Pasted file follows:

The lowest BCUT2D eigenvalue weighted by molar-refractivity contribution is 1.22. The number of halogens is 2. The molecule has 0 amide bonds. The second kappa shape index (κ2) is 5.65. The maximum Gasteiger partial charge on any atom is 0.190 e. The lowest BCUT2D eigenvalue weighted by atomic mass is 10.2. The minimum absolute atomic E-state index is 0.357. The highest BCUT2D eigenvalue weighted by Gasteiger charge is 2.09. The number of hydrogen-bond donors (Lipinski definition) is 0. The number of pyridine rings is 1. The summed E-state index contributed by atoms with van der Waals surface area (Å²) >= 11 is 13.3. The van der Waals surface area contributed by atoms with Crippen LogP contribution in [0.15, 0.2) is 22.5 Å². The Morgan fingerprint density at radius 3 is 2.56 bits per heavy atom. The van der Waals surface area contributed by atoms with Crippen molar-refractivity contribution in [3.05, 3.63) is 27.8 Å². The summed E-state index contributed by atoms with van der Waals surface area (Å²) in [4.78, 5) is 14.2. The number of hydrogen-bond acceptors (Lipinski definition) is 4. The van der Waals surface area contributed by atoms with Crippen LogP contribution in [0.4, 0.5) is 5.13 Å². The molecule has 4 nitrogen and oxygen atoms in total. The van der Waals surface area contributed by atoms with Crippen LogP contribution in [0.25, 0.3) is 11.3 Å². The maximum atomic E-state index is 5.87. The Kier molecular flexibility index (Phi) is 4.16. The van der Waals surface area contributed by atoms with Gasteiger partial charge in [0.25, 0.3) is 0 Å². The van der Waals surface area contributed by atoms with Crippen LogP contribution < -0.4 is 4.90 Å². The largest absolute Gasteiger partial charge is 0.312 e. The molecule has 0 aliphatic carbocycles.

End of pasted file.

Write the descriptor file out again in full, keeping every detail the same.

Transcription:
The lowest BCUT2D eigenvalue weighted by molar-refractivity contribution is 1.22. The number of halogens is 2. The molecule has 0 amide bonds. The second kappa shape index (κ2) is 5.65. The maximum Gasteiger partial charge on any atom is 0.190 e. The lowest BCUT2D eigenvalue weighted by atomic mass is 10.2. The minimum absolute atomic E-state index is 0.357. The highest BCUT2D eigenvalue weighted by Gasteiger charge is 2.09. The number of hydrogen-bond donors (Lipinski definition) is 0. The number of pyridine rings is 1. The summed E-state index contributed by atoms with van der Waals surface area (Å²) >= 11 is 13.3. The van der Waals surface area contributed by atoms with Crippen LogP contribution in [0.15, 0.2) is 22.5 Å². The Morgan fingerprint density at radius 3 is 2.56 bits per heavy atom. The van der Waals surface area contributed by atoms with Crippen molar-refractivity contribution in [3.05, 3.63) is 27.8 Å². The summed E-state index contributed by atoms with van der Waals surface area (Å²) in [4.78, 5) is 14.2. The number of hydrogen-bond acceptors (Lipinski definition) is 4. The van der Waals surface area contributed by atoms with Crippen LogP contribution in [0.4, 0.5) is 5.13 Å². The molecule has 4 nitrogen and oxygen atoms in total. The van der Waals surface area contributed by atoms with Crippen LogP contribution in [0.25, 0.3) is 11.3 Å². The maximum atomic E-state index is 5.87. The Kier molecular flexibility index (Phi) is 4.16. The van der Waals surface area contributed by atoms with Gasteiger partial charge in [0.25, 0.3) is 0 Å². The van der Waals surface area contributed by atoms with Crippen LogP contribution < -0.4 is 4.90 Å². The largest absolute Gasteiger partial charge is 0.312 e. The molecule has 0 aliphatic carbocycles.